Fruitcake is a love-it-or-hate-it holiday tradition. In fact, I didn't realize fruitcake could be this good. If you could compare the flavor to a color, it’d be the deepest amber imaginable: intensely warm yet simultaneously dark and boozy and packed with chunks of fruit and nuts. And now, they’re heavy with all the good stuff. A heavy cake that is so easy to decorate. Next is to give it the full on British Christmas cake treatment, which involves 2 layers of icing, marzipan and fondant icing. Marzipan to seal in the freshness of cake and fondant icing to make it look absolutely BEAUTIFUL. There is no icing that is easier to smooth on a cake than fondant. And once you tasted homemade, you never go out to buy those plastic tasting versions in tubs. This pretty fruitcake is definitely a show stopper.
What could be more delicious for a tea time treat on Christmas day than a slice of fruit cake. I can't wait to slice it on Christmas.
For the fruitcake recipe, click here.
Marzipan can be bought readymade, they are smoother in texture using almond paste. However, they can be quite expensive. Marzipan might seem different to make but rest assure that you will have marzipan ready in less than an hour. Homemade versions always taste much better and much cheaper. The texture will be grainier than store bought.
350g icing sugar plus extra for dusting
350g fine ground almonds
3 large eggs, one of them separated
3/4 teaspoon pure almond extract
1 teaspoon lemon juice
1 teaspoon brandy
1 tablespoon glycerin
+ Marzipan, the first layer.
Begin by sifting the icing and into a large bowl, then stir in the whole eggs and the egg yolk. Place the bowl over a pan of barely simmering water and whisk for about 12 minutes until the mixture is thick and fluffy. Then remove the bowl from the heat and sit the base in a couple of inches of cold water. Whisk in the almond extract, lemon juice and brandy and continue to whisk until the mixture is cool. At this point stir in the ground almonds and knead to form a firm paste. Now divide the paste by cutting off one-third of it. Dust a working surface with icing sugar and roll the smaller piece of paste to about 1/4in thick and large enough to cover the top of the cake (you can either use a string for this or else the base of the cake tin as a guide). Next brush the top of the cake all over with egg white, then turn it upside down and place it centrally on the rolled-out almond paste. Using a palette knife, press the edges of the paste up all round the edges of the cake, then turn the cake the right way up to deal with the sides.Once again dust the working surface with icing sugar, and roll out the rest of the paste into a long strip. Divide this in half lengthways, then brush the sides of the cake with egg white and fix the two strips of almond paste all around the sides – you can smooth over the joins, first with a knife then with a rolling pin. Leave the cake, covered with a clean cloth, for as long as possible up to seven days.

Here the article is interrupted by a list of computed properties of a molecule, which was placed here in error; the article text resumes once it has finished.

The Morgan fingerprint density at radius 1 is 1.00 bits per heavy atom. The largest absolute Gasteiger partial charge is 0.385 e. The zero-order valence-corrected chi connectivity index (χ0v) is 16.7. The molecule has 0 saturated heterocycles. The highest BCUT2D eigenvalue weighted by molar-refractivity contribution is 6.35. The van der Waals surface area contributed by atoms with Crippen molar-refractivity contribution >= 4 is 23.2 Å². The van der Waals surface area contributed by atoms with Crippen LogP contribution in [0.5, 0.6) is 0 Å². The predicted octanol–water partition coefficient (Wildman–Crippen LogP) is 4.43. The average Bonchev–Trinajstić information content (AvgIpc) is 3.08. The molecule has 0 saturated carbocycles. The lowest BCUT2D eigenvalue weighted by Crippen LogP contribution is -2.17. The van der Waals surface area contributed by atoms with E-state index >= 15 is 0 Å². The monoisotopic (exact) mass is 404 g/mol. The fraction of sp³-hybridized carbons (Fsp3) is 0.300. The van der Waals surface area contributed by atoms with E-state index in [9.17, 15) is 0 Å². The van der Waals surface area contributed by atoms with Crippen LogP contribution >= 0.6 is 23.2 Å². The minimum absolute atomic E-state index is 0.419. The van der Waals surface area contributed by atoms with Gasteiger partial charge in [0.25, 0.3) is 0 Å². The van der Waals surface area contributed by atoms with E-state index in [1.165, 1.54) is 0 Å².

- Wilton Fondant
(recipe enough to cover 2, 8in cakes)
1 tablespoon + 2 teaspoons unflavored gelatin
1/4 cup cold water
1/2 cup Glucose
2 tablespoon solid vegetable shortening (Crisco)
1 tablespoon Glycerin
800-1kg icing sugar, sifted
1 tablespoon clear vanilla extract
1/2 teaspoon almond extract
+ Fondant, the pretty layer.
Combine gelatin and cold water; let stand until thick, about 3 minutes. Place gelatin mixture in top of double boiler and heat and stir until dissolved. Add glucose, mix well. Stir in shortening; just before completely melted remove from heat. Add glycerin, flavoring and color. Cool until lukewarm. Next, place half the icing sugar in a large bowl; make a well. Pour the lukewarm gelatin mixture into the well and stir with a wooden spoon, mixing in sugar and adding more, a little at a time, until stickiness disappears. Knead in remaining sugar. Knead until the fondant is smooth, pliable and does not stick to your hands. If fondant is too soft, add more sugar; if too stiff, add water (a drop at a time). You can use the fondant immediately or store in airtight container in a cool, dry place at room temperature.
+ How to cover the fruitcake with fondant icing for a perfectly smooth finish.
Divide the fondant into half. Knead fondant icing until it’s smooth and pliable, this will prevent the icing cracking. Then dust a work surface with icing sugar, and roll the icing out, smooth-side down until it is about 1/4 in thick and large enough to cover the top and sides of the cake. You can check the icing is big enough with a ruler or piece of string. Next, brush the surface of the marzipan-covered cake evenly and lightly with water. By using a rolling pin, carefully roll the icing onto the rolling pin, then unroll it on the cake. Smooth the icing across the top of the cake and carefully ease it smooth along the sides. You can trim the excess icing, leaving a small border and press smooth against the side of the cake. Using a cake smoother, press it evenly across the top of the cake to push out any air bubbles and then run it carefully down and around the side of the cake to seal it. If you have any air bubbles prick them with a pin to remove the air and use the smoother to press the area flat.
-Best Wishes... ss
Labels: baked goods, baking, cake decoration, Cakes, Christmas, Dessert, fondant, Fruitcake, marzipan, recipe, traditional, Wilton